I hope I do not ruin your love for the Bible, but you need to know that the Bible was not written to you.
We Westerners have a very egocentric view of life, thinking it is all about us, and we sometimes approach the Bible as if God wrote it as a “love letter” just to me, to give me guidance and instruction for my needs and my questions, and to help me get through my day.
Such a way of viewing Scripture has led to most of the abuses and misuses of Scripture throughout the history of Western Christianity. For example, when a king (in England or France or Spain in the Middle Ages) thinks the Bible was written to him, to guide and instruct him, he takes some of the commands and instructions in the Bible that God gave to other kings as things that he and his nation should be doing.
We do the same thing today. We use God’s biblical instructions on how to the build the temple as both guidelines and justifications for building massive and expensive church buildings. We use prophetic condemnations of other people groups to justify our wars and our own hatred of others who are not like us.
We cannot just take what the Bible says and apply it directly to our life, because the Bible was not written to us. The various books of the Bible were written to the people to whom they were written. These people lived at different times, in different cultures, in different places, and spoke different languages, had different beliefs and values, and faced different issues and challenges. The books of the Bible were written to them; not to us.
But doesn’t Paul say in Romans 15:4 (cf. also 1 Cor 10:11) that everything which was written in the past was written to teach us?
Yes, he does say that, and I agree with it.
Notice that I am not saying that we cannot learn from the Bible. We can. But there is a big difference between learning from the truths and examples that are recorded in Scripture, and thinking that the Bible was written to us today, so that we must follow it exactly.
So What is the Bible For?
The Bible provides an example of how to live. It is a “guide” of sorts, showing us how people lived and thought, what they did, what God thought of such beliefs and behaviors, and also what the consequences were of these beliefs and behaviors.
Though we are living in a different time and culture, we can assume that many of the similar behaviors and beliefs will lead to similar consequences, but such is not always the case. So instead, we learn from the lives of those who went before us, and then, with our minds filled with Scripture, and with an understanding of our times and culture, and not neglecting the gentle leading of the Holy Spirit, we try to do our best to live our lives within the “stream” or “flow” or “trajectory” of Biblical revelation.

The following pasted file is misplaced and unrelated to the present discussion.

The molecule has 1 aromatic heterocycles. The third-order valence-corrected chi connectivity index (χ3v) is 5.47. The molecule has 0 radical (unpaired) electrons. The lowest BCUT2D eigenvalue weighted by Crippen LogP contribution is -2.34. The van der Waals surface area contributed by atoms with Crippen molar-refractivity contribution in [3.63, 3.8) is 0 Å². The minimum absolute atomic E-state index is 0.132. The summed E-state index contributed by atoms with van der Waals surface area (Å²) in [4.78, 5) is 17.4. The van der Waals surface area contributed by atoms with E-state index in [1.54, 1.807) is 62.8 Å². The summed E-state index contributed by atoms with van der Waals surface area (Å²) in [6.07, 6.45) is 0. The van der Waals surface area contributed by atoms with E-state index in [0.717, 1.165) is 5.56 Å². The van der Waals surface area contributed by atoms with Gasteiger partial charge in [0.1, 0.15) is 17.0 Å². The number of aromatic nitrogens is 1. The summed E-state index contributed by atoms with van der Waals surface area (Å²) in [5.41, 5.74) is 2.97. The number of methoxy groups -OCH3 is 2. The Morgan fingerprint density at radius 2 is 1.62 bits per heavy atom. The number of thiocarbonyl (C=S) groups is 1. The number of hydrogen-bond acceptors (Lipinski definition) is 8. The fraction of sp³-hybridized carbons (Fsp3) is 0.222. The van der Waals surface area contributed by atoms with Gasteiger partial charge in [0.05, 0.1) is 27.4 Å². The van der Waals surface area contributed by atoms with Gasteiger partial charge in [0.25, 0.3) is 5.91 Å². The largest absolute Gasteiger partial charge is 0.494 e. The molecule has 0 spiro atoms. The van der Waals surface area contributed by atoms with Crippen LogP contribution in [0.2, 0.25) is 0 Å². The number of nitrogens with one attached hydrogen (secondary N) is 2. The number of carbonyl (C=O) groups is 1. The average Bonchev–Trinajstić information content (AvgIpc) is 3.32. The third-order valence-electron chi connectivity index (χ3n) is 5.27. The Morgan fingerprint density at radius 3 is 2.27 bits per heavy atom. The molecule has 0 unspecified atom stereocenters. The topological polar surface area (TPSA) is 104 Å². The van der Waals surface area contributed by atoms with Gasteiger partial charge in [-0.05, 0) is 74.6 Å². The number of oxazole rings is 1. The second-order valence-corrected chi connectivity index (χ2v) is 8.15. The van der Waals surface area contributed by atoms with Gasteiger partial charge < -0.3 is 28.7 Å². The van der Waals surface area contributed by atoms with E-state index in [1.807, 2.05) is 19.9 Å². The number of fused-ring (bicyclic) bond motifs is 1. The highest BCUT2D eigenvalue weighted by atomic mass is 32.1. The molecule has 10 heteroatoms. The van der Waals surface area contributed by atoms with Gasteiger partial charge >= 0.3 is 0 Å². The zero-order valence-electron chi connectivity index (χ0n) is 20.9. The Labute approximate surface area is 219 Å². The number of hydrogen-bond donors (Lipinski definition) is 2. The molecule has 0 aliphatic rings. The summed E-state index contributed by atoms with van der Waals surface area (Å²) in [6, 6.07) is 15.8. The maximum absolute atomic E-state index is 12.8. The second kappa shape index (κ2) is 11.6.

Maybe a little graph will help:
Everything within the solid lines is “The Will of God.” In between the dotted lines is the record of Scripture. People who lived before the first dotted line lived before the Bible was written. Sometimes people lived inside the will of God, and sometimes they lived outside. Then Scripture began to be written, and people got a better idea of what the will of God looked like.
Today, we live in that third section to the right. We have the entire Bible, and we can look back and see what the Will of God was for people who lived in the past. This does not necessarily mean it is the will of God for us today, because we are different people, living in difficult places, with different cultures, at different times.
So what is God’s Will?
We can assume that there will be many similarities between God’s will for us today, and God’s will for His people in the past. Many of the similarities will be exactly the same (such as maybe the 10 Commandments … or at least 9 of them … see how things change?) but most will not. But these examples from the past can guide us and inform us of what God’s will for us today may look like.
God has a different will for you and I in our time and culture than He had for a Jewish person living in the Babylonian captivity 2500 years ago. And that’s a good thing. I work with a lot of different religions, and I see all of them (Christians included) trying to follow commands and ideas that made a lot of sense 2000 years ago, or 1000 years ago, or even 100 years ago, but which today are pure insanity.
God gave us Scripture, and He gave us brains, and He has given us the Holy Spirit. He wants us to use all three to determine His will for our lives today.
But what about Jesus? Shouldn’t Jesus be our “perfect example?” Are we not supposed to follow and copy everything He said and did? We’ll look at these questions tomorrow.